Another thing that was perfectly clear was that there were no easy answers to breaking the cycle. I recall one particularly odious, abusive offender, about to go to prison, subtly threatening his wife (the victim of his crime of felonious assault) with what he might do if she divorced him. She was there, showing support, along with their son who looked to be about eight years old. You knew that she, and more so their child, would have little chance of escaping the cycle if she stayed with him.

David Brooks believes that our ability to observe this cycle is a relatively new thing,
Over the past 25 years, though, a new body of research has emerged, which should lead to new theories. This research tends to support a few common themes. First, no matter how social disorganization got started, once it starts, it takes on a momentum of its own. People who grow up in disrupted communities are more likely to lead disrupted lives as adults, magnifying disorder from one generation to the next.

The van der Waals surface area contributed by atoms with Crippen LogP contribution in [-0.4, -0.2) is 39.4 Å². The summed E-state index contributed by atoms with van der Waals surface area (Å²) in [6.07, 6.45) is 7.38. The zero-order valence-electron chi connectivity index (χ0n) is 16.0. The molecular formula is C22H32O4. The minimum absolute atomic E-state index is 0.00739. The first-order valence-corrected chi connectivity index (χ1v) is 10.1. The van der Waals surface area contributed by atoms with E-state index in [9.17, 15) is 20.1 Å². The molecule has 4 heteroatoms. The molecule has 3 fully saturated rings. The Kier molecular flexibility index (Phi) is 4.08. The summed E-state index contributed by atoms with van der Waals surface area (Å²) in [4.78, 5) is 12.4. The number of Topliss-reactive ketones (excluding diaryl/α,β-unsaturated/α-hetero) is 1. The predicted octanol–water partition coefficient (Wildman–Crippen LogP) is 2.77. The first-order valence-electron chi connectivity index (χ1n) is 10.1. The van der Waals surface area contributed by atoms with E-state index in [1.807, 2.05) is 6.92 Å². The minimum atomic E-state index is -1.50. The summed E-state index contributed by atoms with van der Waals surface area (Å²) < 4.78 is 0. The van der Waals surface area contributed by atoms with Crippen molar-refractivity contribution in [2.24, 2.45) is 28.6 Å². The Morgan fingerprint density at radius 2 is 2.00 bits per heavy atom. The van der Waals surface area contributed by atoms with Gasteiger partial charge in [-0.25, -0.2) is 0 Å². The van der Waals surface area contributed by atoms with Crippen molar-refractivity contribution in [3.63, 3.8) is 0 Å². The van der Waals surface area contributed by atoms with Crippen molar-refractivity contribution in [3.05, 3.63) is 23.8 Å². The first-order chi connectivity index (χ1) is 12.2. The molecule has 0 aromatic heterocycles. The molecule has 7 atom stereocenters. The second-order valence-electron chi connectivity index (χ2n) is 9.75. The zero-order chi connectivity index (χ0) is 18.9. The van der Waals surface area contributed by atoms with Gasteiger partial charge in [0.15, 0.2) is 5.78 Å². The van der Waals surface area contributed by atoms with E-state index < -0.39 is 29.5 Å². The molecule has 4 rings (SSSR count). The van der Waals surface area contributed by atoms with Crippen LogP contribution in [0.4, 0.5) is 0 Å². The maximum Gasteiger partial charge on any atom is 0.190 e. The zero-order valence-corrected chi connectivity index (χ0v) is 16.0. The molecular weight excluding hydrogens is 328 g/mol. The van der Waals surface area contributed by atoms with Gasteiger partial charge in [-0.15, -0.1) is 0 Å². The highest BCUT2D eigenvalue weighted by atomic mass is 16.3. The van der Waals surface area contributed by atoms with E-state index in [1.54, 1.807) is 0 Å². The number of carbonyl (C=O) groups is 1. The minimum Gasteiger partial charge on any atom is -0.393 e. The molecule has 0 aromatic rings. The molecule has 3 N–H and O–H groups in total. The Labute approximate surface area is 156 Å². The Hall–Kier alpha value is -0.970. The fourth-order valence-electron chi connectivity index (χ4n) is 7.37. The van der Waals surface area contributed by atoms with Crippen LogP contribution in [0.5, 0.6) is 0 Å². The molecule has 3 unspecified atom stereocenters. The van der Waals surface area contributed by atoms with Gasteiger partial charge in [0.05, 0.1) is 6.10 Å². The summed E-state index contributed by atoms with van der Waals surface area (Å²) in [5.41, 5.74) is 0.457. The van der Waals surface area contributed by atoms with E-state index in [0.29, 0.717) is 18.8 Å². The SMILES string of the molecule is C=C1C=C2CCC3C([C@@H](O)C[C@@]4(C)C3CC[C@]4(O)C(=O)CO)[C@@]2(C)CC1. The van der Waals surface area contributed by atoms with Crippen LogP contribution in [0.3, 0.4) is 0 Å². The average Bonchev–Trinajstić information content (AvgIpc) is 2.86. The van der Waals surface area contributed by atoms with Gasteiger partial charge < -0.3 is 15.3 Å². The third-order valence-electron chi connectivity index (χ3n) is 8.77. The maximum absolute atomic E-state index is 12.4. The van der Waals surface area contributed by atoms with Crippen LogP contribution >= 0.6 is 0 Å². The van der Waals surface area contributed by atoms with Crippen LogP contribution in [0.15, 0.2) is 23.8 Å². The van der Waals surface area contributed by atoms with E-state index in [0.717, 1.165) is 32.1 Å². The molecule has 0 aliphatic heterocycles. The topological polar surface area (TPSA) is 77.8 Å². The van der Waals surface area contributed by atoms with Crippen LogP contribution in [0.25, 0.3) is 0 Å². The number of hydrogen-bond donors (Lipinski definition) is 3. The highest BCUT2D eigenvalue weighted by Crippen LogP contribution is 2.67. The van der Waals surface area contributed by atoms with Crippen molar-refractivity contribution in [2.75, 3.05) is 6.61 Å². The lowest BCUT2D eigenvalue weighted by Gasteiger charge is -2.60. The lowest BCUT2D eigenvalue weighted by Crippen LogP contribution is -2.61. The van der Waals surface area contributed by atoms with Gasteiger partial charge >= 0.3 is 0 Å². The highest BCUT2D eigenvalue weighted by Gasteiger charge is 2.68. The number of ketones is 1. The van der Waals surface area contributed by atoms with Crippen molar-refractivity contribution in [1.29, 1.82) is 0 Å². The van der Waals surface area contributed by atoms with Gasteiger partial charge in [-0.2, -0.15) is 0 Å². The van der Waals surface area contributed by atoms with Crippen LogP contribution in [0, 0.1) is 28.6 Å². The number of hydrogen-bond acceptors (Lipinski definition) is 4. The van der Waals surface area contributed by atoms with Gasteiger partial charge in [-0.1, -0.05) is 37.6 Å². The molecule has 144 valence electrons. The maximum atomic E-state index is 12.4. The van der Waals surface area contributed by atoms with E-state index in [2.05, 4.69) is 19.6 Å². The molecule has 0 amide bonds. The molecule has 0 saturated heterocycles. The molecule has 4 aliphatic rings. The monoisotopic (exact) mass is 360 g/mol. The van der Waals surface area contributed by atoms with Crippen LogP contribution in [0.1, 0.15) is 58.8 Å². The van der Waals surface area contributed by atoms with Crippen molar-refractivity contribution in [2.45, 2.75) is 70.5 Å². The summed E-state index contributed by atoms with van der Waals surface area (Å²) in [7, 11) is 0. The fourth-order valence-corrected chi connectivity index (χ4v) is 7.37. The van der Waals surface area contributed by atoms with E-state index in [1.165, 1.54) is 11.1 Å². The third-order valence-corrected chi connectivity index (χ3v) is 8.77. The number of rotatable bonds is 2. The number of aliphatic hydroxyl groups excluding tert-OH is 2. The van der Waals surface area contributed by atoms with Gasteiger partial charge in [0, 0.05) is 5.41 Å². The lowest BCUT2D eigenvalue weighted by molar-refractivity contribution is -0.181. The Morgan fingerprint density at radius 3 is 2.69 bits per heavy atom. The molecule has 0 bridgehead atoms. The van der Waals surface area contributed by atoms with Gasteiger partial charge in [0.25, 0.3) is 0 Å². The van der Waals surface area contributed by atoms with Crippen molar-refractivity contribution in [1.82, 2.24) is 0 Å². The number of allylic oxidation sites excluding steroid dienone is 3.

The funny thing is, Brooks seems to view that as a retort to the people who have been criticizing his report on Charles Murray's new book. To the contrary, people seem to be criticizing Brooks for imagining that we're seeing a mysterious transformation of human nature that is leading to economic decline, as opposed to economic decline that leads to entirely predictable patterns of behavior. Brooks' critics are acutely aware of what happens if you destroy the economic foundation of a population. Resorting to the same quote of Paul Krugman that I used yesterday in response to Ross Douthat,